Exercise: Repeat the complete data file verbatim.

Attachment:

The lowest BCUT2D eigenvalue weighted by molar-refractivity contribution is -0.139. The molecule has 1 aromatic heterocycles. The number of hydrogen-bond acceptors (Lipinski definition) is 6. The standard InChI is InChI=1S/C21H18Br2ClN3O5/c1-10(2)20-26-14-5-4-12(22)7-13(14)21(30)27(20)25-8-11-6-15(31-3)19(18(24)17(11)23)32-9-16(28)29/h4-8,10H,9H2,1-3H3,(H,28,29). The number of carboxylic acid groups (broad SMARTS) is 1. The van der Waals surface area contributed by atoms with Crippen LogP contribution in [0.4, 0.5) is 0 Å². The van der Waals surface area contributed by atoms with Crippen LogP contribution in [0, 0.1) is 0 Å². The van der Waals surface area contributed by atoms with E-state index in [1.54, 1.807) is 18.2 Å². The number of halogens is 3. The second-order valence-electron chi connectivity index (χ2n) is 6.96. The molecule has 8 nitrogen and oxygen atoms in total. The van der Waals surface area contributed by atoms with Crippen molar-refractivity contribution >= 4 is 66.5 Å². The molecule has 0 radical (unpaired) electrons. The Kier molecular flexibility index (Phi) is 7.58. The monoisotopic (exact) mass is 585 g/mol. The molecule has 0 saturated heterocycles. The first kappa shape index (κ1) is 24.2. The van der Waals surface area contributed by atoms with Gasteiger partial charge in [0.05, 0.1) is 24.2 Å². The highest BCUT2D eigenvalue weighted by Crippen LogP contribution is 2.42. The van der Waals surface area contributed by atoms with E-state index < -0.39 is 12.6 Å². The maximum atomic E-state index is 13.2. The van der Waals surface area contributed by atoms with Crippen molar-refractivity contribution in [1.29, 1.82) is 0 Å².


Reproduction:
The lowest BCUT2D eigenvalue weighted by molar-refractivity contribution is -0.139. The molecule has 1 aromatic heterocycles. The number of hydrogen-bond acceptors (Lipinski definition) is 6. The standard InChI is InChI=1S/C21H18Br2ClN3O5/c1-10(2)20-26-14-5-4-12(22)7-13(14)21(30)27(20)25-8-11-6-15(31-3)19(18(24)17(11)23)32-9-16(28)29/h4-8,10H,9H2,1-3H3,(H,28,29). The number of carboxylic acid groups (broad SMARTS) is 1. The van der Waals surface area contributed by atoms with Crippen LogP contribution in [0.4, 0.5) is 0 Å². The van der Waals surface area contributed by atoms with Crippen LogP contribution in [0, 0.1) is 0 Å². The van der Waals surface area contributed by atoms with E-state index in [1.54, 1.807) is 18.2 Å². The number of halogens is 3. The second-order valence-electron chi connectivity index (χ2n) is 6.96. The molecule has 8 nitrogen and oxygen atoms in total. The van der Waals surface area contributed by atoms with Crippen molar-refractivity contribution >= 4 is 66.5 Å². The molecule has 0 radical (unpaired) electrons. The Kier molecular flexibility index (Phi) is 7.58. The monoisotopic (exact) mass is 585 g/mol. The molecule has 0 saturated heterocycles. The first kappa shape index (κ1) is 24.2. The van der Waals surface area contributed by atoms with Gasteiger partial charge in [0.05, 0.1) is 24.2 Å². The highest BCUT2D eigenvalue weighted by Crippen LogP contribution is 2.42. The van der Waals surface area contributed by atoms with E-state index < -0.39 is 12.6 Å². The maximum atomic E-state index is 13.2. The van der Waals surface area contributed by atoms with Crippen molar-refractivity contribution in [1.29, 1.82) is 0 Å².